Public Writing (2) Fall 2019
This was the third week of the semester, but because of the Chuseok holiday, only our second session. Fortunately, we had things to work on n between our 송편 and family time.
Back in class this week, we got started in our text that tells us it will teach us how to write better. We looked at the first writing assignment from that short book, writing positive and negative letters to the same person, and shared our work. We also talked about our four writing samples of ad copy, picking the best one and writing four different headlines/subject lines for it to get a feel for the most important part of direct response writing: the headline or subject line that gets the reader's attention.
The instructor had asked students to also bring in some samples of local ad copy, either from print or photos of ads that looked interesting and kind of "direct response-y" We didn't get to those samples this week, but bring them in again next time and we may have some time to talk about them soon.
Please post the assignments that you already did to our class Canvas discussion site. Everyone should have gotten in invitation. Log in and copy and paste your letters and ad samples we went over in class as a post, with the subject line "Your Name/Chap. 1&2".
Then, you have two things to prepare for next week's class: First, read and be ready to discuss chapters 3-6, which ends with the all-important AIDA formula. Also, in your groups, be prepared to present to the rest of the class what you found out about Direct Response masters OR Direct Response Niches so we can get to work on following some great examples and writing some great copy.
In our first session of the fall semester, we started off with the question "What is public writing?"
A number of different responses came out, including blogs and journalism, editorials, public service announcements, social networking messages, and advertising. But while we focused on editorials and opinions last semester in Public Writing 1, and moved on to creating our own blogs, this semester will move toward more commercial writing, or at least selling our ideas to others by learning from and improving on what advertising copywriters do and what they say they do.
We began by learning a little about the man who's been called "The Father of Advertising," David Ogilvy. Although he is well-known for his agency's ads, his first love was direct response advertising, as he explained in a video.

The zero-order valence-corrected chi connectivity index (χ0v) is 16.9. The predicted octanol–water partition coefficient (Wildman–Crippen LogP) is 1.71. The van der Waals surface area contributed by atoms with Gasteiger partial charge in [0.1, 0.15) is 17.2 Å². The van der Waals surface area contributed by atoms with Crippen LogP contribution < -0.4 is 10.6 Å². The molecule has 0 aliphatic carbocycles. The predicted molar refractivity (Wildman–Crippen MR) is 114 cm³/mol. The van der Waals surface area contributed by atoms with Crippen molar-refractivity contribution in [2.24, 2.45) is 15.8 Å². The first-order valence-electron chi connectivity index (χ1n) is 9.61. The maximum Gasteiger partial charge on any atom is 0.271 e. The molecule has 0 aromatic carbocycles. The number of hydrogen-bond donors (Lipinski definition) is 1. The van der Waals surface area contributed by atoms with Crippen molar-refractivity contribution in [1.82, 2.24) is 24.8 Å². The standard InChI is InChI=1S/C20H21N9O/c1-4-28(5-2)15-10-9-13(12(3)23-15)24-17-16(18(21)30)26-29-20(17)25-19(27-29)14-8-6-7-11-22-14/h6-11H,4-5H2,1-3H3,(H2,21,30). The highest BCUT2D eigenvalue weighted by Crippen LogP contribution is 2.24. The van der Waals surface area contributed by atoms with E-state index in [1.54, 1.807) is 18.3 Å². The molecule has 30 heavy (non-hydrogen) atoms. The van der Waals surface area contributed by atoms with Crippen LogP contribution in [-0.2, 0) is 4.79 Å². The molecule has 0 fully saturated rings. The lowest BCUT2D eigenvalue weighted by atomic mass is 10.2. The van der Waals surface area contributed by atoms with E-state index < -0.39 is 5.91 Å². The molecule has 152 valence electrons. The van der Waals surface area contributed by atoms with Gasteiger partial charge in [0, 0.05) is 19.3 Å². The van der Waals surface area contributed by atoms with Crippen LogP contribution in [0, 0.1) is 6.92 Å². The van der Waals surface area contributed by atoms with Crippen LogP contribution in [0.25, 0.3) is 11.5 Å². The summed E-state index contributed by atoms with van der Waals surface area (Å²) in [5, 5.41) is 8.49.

But whether you are interested in advertising is not the point; using the techniques of clearly communicating a message -- "selling an idea" -- that Ogilvy and others pioneered is definitely worth learning.
We took a look at Ogilvy's rules for writing. We are going to be learning about his rules from others, starting now.
The first part of doing that is going over a book that promises to teach us how to write better. That book may seem a bit informal, even silly at times, and the author sometimes uses salty language. But Neville Medhora has used writing effectively and it's the most simple and quick way to get the principles of what we want to learn quickly. It's definitely worth a couple bucks. Please buy the book and start reading it ASAP. The chapters are very short. Read chapters 1 and 2 and over the Chuseok Holiday, do some writing.
Please write two letters like the ones in Chapter 1, but not to your mom. Write to a teacher, a boyfriend/girlfriend, or a politician. we will talk about them and do some writing next week in class. After reading Chapter 2, please write 4 short samples (50 to 250 words each) of copy focusing on the benefit to the reader of whatever product or idea you want them to buy/agree with.
In addition, we are going to get look at written copy (words in print) in advertising locally. Let's start off with things you can find locally. Please bring in three photos or samples of advertising or labels for products you could buy here that use English (or Konglish) in interesting ways.
We will leave it there for now. Don't forget to come to class in two weeks with hard copies of four pieces of your writing as well as three samples of professional writing that advertises interestingly. Be ready to tell us what you found unique about these ads.
See you in two weeks!